More green and blue spaces may boost older adult health

"If exposure to green or blue spaces could help prevent, delay or even treat poor mental health in older adults, we need to look at that more closely as a way to improve mental health outcomes in this population," says Adithya Vegaraju. (Credit: Getty Images)

Even small differences in the availability of urban green and blue spaces may be associated with better mental and physical health in older adults, according to a new study.

The findings show that having just 10% more forest space in a person’s residential ZIP code is associated with reduced serious psychological distress, which covers mental health problems that require treatment and interfere with people’s social lives, work, or school.

Similarly, a 10% increase in green space, tree cover, water bodies, or trail length lowers the chance that older people will report their general health as poor or fair.

“Our findings suggest that loss of our urban green and blue spaces due to rapid urbanization may not just have an environmental impact but could have a public health impact as well,” says Adithya Vegaraju, a medical student in the Washington State University SU Elson S. Floyd College of Medicine and first author of the study published in the journal Health & Place.

The study is based on health survey data from more than 42,000 people aged 65 and older who lived in urban areas of Washington state between 2011 and 2019. In their analysis, the researchers related survey respondents’ general and mental health outcomes to different measures that quantified access to green and blue spaces, such as forests, parks, lakes, and rivers, within their residential ZIP codes. Close to 2% of respondents showed signs of serious psychological distress and 19% reported having fair or poor general health.

The researchers presented preliminary findings for this study at an American Academy of Neurology Annual Meeting in April 2023. Those findings looked only at the relationship between serious psychological distress and distance to the closest green and blue space.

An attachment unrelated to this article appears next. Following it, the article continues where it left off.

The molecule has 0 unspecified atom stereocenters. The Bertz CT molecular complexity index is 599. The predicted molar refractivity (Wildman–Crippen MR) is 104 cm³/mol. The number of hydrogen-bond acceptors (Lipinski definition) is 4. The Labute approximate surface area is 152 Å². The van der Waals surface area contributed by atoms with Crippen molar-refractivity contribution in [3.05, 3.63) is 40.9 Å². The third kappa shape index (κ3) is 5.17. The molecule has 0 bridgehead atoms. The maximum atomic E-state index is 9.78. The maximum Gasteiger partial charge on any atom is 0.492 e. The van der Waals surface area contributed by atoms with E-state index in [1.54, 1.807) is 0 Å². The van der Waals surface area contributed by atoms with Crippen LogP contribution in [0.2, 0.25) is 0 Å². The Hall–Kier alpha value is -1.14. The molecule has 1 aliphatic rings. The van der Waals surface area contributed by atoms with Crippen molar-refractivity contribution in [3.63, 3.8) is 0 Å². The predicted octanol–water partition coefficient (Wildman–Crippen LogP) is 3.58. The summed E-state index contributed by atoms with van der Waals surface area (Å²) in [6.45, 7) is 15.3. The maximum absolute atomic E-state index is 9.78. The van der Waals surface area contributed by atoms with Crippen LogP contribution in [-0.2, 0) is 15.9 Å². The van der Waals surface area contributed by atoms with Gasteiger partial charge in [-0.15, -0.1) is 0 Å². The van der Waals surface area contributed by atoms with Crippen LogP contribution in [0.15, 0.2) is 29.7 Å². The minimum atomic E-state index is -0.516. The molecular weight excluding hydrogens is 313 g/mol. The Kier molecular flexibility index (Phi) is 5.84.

In this final published version of the study, the researchers looked at several additional measures, including the percentage of green space, tree canopy, forest area, and open space within ZIP codes as well as the length of trails. They also expanded their analyses to examine how these measures related to self-rated general health and to account for differences in survey respondents’ demographics, such as race and education level.

Though other studies have looked at how proximity to nature might impact health, Vegaraju says this study is one of the first to look at this relationship in older adults in the United States. Older people are especially vulnerable to mental health issues such as depression, which has been shown to increase the risk of cognitive decline and dementia. They are also less likely to receive treatment to manage their mental health conditions.

“Older adults with depression, anxiety or mental health issues are known to be more resistant to medical interventions or talk therapy, which are the go-to treatments for these conditions,” says Vegaraju. “If exposure to green or blue spaces could help prevent, delay, or even treat poor mental health in older adults, we need to look at that more closely as a way to improve mental health outcomes in this population.”

He says one potential solution could involve nature prescriptions, a growing trend that involves healthcare providers giving patients written recommendations to spend time outdoors.

More research needs to be done to know exactly how exposure to green and blue spaces may lead to better mental and general health, says senior author Solmaz Amiri, a research assistant professor in the WSU College of Medicine and a researcher in the Institute for Research and Education to Advance Community Health (IREACH).

She is looking to study the possible link between nature exposure and cognitive decline, which can be an early sign of Alzheimer’s disease or dementia.

“It is thought that exposure to green and blue spaces could help slow cognitive decline,” Amiri says. “What we would like to know is if green and blue space exposure can influence dementia directly or whether it can do so by reducing mental health issues that may lead to cognitive decline.”

Ultimately, she hopes this research will help resolve health inequities among older adults from lower socioeconomic backgrounds, which may be tied to unequal access to green and blue spaces in the urban areas where they live.

Source: Washington State